Granada Spain

On one of the private facebook groups I belong to, the question was put out, "Do you journal?" And I used to. I have boxes full of old journals. When I thought back to when I would sit down and put pen to paper purely as a mental dump, a thoughtless stream of words not really meant to be read back, well I realized I miss those moments. 

So while in Granada, I picked up this little cutie at a gift shop.

Can't help but love how well Rosie (my MacBook)  and new journal go together. 

Can't help but love how well Rosie (my MacBook)  and new journal go together. 

Outside the bus stop in Centro Granada, there is a colourful gift shop that goes on and on. 

Outside the bus stop in Centro Granada, there is a colourful gift shop that goes on and on. 

Diaz and I had hopped on the city bus to see where it would take us. We wound through the narrow streets I would never expect a small car to fit through let alone a bus. The driver impressively passed between buildings with only inches to spare on either side.

I had to add this image. We are sitting inside the bus and there is nothing but a window between us and the building outside. 

I had to add this image. We are sitting inside the bus and there is nothing but a window between us and the building outside. 

Our own "bus" on the narrow streets of Granada. 

Our own "bus" on the narrow streets of Granada. 

Here is little bit from my first journal entry:

At 11pm, the kids are finally asleep. I poured myself a glass of cold white wine, turned the flashlight on from my phone, and headed out to the porch where there is a small cushioned bench. 31°C and the air is finally starting to cool. Being a Sunday night, Granada is quiet except for a few street singers and drummers in the distance. A small after dinner crowd passes by on the street below, their chatter low with laughter in their voices. This is when I miss my girlfriends the very most.  

Flamenco class in Granada's city centre.

Flamenco class in Granada's city centre.

Of course my kids want to get in on the dancing!

Of course my kids want to get in on the dancing!

What a journey this has been so far. There are days when I think, what more can I do? And by the evening, I think, gad what a full day. The kids surprisingly don't complain about the heat, some days the temperature is as high as 43°C. We do our best at not extending them or ourselves. But there are times, always there are times when we are hauling stroller, suitcases, the kids, groceries, up to the third floor where the airbnb apartment is, we feel ourselves getting irritable, our internal temperatures exceeding our limits; yet the kids' energy is unending. They bounce around the new apartment excited to be in yet another new space.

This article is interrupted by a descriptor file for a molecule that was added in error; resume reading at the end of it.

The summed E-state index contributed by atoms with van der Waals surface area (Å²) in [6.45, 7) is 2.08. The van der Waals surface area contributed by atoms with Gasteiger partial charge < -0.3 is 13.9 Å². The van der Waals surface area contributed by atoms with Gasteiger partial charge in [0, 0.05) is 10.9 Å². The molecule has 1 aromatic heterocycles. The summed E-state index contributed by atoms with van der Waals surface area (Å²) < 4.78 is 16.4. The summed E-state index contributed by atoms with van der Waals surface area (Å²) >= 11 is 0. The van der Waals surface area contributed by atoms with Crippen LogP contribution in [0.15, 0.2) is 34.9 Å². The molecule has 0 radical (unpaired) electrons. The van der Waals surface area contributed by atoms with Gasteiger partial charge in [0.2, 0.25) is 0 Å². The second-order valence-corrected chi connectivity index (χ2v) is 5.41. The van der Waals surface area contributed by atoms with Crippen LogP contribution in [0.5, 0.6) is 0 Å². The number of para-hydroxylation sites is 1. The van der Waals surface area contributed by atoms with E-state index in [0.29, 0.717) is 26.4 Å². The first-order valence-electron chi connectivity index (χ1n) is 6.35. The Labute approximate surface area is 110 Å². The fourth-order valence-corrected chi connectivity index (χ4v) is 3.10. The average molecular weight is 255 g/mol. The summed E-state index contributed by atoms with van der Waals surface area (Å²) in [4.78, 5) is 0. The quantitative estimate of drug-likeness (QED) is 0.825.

Stairs and more stairs in a hot, stinky (think bottom of a bong) stairwell. All Diaz sees is that she's helping her Dad out by unloading the car and hauling as much as she can up to the apartment. I adore and admire her resilience. 

Stairs and more stairs in a hot, stinky (think bottom of a bong) stairwell. All Diaz sees is that she's helping her Dad out by unloading the car and hauling as much as she can up to the apartment. I adore and admire her resilience. 

We are a little over two months into our journey from France down to the South of Spain. We had booked the house in a town called Jumilla in southern Spain months ago. Nothing to do with the area but all to do with the price, size of the house and yard and because there is a pool. Our entire trip through North Spain, Portugal and across the South of Spain has been to journey to this house in Jumilla. Our stop in Granada is to break up the drive from Portugal to Jumilla.

Dirty window shot of  the miles and miles of olive groves all along the South of Spain.

Dirty window shot of  the miles and miles of olive groves all along the South of Spain.

The lifestyle is different here. It runs late. Lunch doesn't start until 1:30 at the earliest. Dinner at 9. Shops close from 1:30 to 4:30 for lunch and siesta. We thought the French lifestyle took time to get used to. Now it seems normal. 

I can hear that lifestyle below me. The guitar continues as does the singer and the clapping, Gypsy King style. Mopeds and scooters push up the streets. My white wine warms in the late night air. I can see headlamps wind slowly up to the mountain on a late night tour. One day, when the kids are older, we will do things like this. Even for a day tour through the Alhambra and Generalife, we would have had to book our entry tickets - just to get in! - a  month in advance. Make a note if you are planning a trip here during the high season (May until October).

View of the Alhambra.

View of the Alhambra.

The musicians let out a rapid drumming... is it in a restaurant? in the square? Suddenly people burst out clapping when the drumming stops and quite suddenly, everything falls silent. I can imagine the restauranteurs pack up their patios, stacking the chairs high. I imagine the tourists and locals alike take the last swigs of their drinks, collect their purses and hats to begin the stroll home through this labyrinth of a city. 

A little strumming in the cafe the next morning. 

A little strumming in the cafe the next morning. 

I close up my journal, turn off my flashlight and finish my now warm wine in the quiet, preparing myself for another day of energetic kids in scorching temperatures in a city we can do nothing but truly get lost in.